earth and an Indus sutra
in Pakistan has brought sectarian tensions in Sindh, Punjab abd
Balochistan to the surface. BHAVNA VIJ reports
headache peeping around the corner for General Pervez Musharraf,
and it has nothing to do with Kashmir, the US or nuclear weapons.
It’s something as basic and unsolved as drought. An Oxfam team which
has visited Pakistan had warned that the crisis could deteriorate,
plunging the regions of Sindh, Baluchistan and Punjab into a civil
war, not very different from what had happened in Ethiopia and Somalia
a few years ago.
administration did not seem to hear the warning bells till people
came out into the streets. Riots and street-level violence soon
became common: earlier this month, two persons were killed when
police opened fire on people protesting against water shortage in
Sindh. Hundreds of others who tried to block the National Highway
were arrested. The protestors were led by the Jeay Sindh Quami Mohaz
(JSQM) and Muttahida Quami Movement (MQM).
Sindh is one
of the worst affected regions. According to reports in the Pakistani
media, about 1.4 million acres of agricultural land in Guddu barrage
and 3.2 million acres in Sukkur barrage has been damaged. Orchards
all over the province and mangrove forests in lower Sindh have been
ruined. This was mainly because of drying up of the Indus river.
been received inadequate rainfall since 1998 and as a result 200
nullahs, bringing water into Indus from Kashmir had dried. The fish
in the river perished on a large scale, depriving the fishermen
of their means of livelihood. The Sindhi nationalist leaders got
together to form the ‘Dariya Bachao Committee’ (save the river)
to focus on the problem.
shook the government was when the agitation threatened to become
provincial — ‘‘Sindh versus Punjab.’’ Sindhis alleged that Punjab
was conspiring to turn Sindh into a desert by denying their share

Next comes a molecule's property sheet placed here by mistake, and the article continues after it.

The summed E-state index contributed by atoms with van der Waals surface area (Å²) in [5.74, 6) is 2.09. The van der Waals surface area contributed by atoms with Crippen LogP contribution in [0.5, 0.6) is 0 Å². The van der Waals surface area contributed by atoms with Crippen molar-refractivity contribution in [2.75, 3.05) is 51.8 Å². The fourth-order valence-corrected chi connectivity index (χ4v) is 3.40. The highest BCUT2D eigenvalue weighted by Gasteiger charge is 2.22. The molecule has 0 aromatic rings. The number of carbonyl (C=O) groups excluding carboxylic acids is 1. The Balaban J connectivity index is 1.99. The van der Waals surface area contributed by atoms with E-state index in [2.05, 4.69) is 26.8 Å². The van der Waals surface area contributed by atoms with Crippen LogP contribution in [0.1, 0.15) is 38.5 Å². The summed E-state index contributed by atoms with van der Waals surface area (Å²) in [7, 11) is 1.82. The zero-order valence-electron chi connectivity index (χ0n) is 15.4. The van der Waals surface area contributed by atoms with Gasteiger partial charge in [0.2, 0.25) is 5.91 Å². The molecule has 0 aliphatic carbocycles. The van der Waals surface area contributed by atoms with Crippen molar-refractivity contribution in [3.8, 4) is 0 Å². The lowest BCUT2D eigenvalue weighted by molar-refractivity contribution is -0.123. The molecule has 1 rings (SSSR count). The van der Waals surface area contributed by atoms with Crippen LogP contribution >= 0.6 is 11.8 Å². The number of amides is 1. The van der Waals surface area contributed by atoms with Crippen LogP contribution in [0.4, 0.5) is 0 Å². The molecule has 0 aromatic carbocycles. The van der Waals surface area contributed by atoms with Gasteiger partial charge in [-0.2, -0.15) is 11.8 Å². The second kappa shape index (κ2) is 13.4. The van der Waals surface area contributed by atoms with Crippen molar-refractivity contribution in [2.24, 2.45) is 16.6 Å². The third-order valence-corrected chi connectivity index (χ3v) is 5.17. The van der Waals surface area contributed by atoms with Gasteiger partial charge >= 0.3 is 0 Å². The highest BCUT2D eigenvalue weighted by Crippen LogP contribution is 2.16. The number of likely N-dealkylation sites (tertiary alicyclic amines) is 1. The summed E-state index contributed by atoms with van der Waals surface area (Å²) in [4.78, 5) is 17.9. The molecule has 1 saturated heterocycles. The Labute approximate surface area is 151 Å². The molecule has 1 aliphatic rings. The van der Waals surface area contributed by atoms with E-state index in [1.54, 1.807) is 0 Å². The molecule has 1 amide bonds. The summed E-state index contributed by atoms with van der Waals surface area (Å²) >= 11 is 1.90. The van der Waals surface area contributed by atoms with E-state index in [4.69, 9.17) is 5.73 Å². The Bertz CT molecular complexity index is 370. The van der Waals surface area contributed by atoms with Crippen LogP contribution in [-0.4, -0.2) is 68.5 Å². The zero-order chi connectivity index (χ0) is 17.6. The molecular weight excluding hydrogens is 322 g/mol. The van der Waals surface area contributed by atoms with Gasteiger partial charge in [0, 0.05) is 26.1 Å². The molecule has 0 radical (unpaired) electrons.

of water in the Indus, and that a 1991 agreement on water sharing
was violated. The preception in Sindh was that Punjab was diverting
water through its three canals.
couldn’t ignore the situation any longer. Especially when Punjab
too suffered drastic cuts in water supply. Jhelum and Chenab also
had very little water. The result was country’s three main reservoirs
— Tarbela, Mangala and Chashma — were left with alarmingly low levels
The media in
Pakistan had been highlighting the problem which isn’t too different
from what’s happening in parts of Rajasthan, Orissa, Madhya Pradesh
and Gujarat. In addition to food shortage, the next thing feared
was a severe power crisis which could affect the industries in Pakistan.
The newspapers there had been warning of increased unemployment
and a socio-economic chaos.
situation has been made worse by problem of silting and indiscriminate
felling of trees. Ecologists in Pakistan have been predicting worse.
With the winter crops in Punjab and Sindh receiving 60 per cent
less rainfall, it is estimated that food production will go down
by 35 per cent, forcing food-grain import. Crops that require a
lot of water are being either abandoned or replaced by other crops
like beetroot and sugarcane. Sowing of cotton has been delayed.
the Sindh Agricultural Forum, the water crisis was so acute that
production of Kharif crops had gone down by 30-40 per cent and of
Rabi crop between 65 to 70 per cent. Nearly two million people were
adversely affected. The military administration of the country had
come in for strong criticism for its failure to handle the problem.
In the opinion of experts, the shortage was likely to continue for
another decade, if not tackled properly.
that there were certain basic flaws in the way government approached
the problem, columnist Colonel (retd) Ghulam Sarwar writing in The
Nation said that successive governments had accorded low priority
to to this pivotal sector of the country’s economy. From the third
five year plan to the eighth, the money accorded to the water sector
had dwindled from 46 per cent to barely nine per cent of the country’s
But one outcome
of the water crisis that India may be watching with keen interest
is a possible standoff between Pakistan and occupied Kashmir. Demands
that Pakistan should pay royalty to PoK for power from the Mangla
dam had been increasing. And a new situation which had developed
was that people of Mirpur were resisting plans for widening of the
Mangla reservoir. Their reasons were not very different from those
opposing the Narmada dam in India.
Mirpuri families were displaced in the 1960s when the construction
of Mangla dam started. They did not want a repeat of the situation